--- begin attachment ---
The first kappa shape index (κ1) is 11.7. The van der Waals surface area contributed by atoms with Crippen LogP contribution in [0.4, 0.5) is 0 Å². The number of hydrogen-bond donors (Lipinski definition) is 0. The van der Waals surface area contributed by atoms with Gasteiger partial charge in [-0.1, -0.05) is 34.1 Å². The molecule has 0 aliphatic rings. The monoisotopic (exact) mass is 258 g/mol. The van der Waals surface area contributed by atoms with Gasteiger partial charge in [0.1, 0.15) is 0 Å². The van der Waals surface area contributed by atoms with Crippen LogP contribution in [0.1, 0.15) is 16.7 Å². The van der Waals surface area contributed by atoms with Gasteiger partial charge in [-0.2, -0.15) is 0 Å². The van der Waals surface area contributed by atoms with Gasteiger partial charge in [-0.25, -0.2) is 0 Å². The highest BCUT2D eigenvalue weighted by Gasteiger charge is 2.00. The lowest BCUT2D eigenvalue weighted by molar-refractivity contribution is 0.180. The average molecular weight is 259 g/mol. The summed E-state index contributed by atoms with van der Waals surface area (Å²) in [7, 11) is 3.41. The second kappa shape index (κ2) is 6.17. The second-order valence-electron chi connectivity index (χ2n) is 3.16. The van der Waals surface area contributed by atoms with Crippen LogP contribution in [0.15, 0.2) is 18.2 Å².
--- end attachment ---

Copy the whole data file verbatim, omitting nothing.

The first kappa shape index (κ1) is 11.7. The van der Waals surface area contributed by atoms with Crippen LogP contribution in [0.4, 0.5) is 0 Å². The number of hydrogen-bond donors (Lipinski definition) is 0. The van der Waals surface area contributed by atoms with Gasteiger partial charge in [-0.1, -0.05) is 34.1 Å². The molecule has 0 aliphatic rings. The monoisotopic (exact) mass is 258 g/mol. The van der Waals surface area contributed by atoms with Gasteiger partial charge in [0.1, 0.15) is 0 Å². The van der Waals surface area contributed by atoms with Crippen LogP contribution in [0.1, 0.15) is 16.7 Å². The van der Waals surface area contributed by atoms with Gasteiger partial charge in [-0.2, -0.15) is 0 Å². The van der Waals surface area contributed by atoms with Gasteiger partial charge in [-0.25, -0.2) is 0 Å². The highest BCUT2D eigenvalue weighted by Gasteiger charge is 2.00. The lowest BCUT2D eigenvalue weighted by molar-refractivity contribution is 0.180. The average molecular weight is 259 g/mol. The summed E-state index contributed by atoms with van der Waals surface area (Å²) in [7, 11) is 3.41. The second kappa shape index (κ2) is 6.17. The second-order valence-electron chi connectivity index (χ2n) is 3.16. The van der Waals surface area contributed by atoms with Crippen LogP contribution in [0.15, 0.2) is 18.2 Å².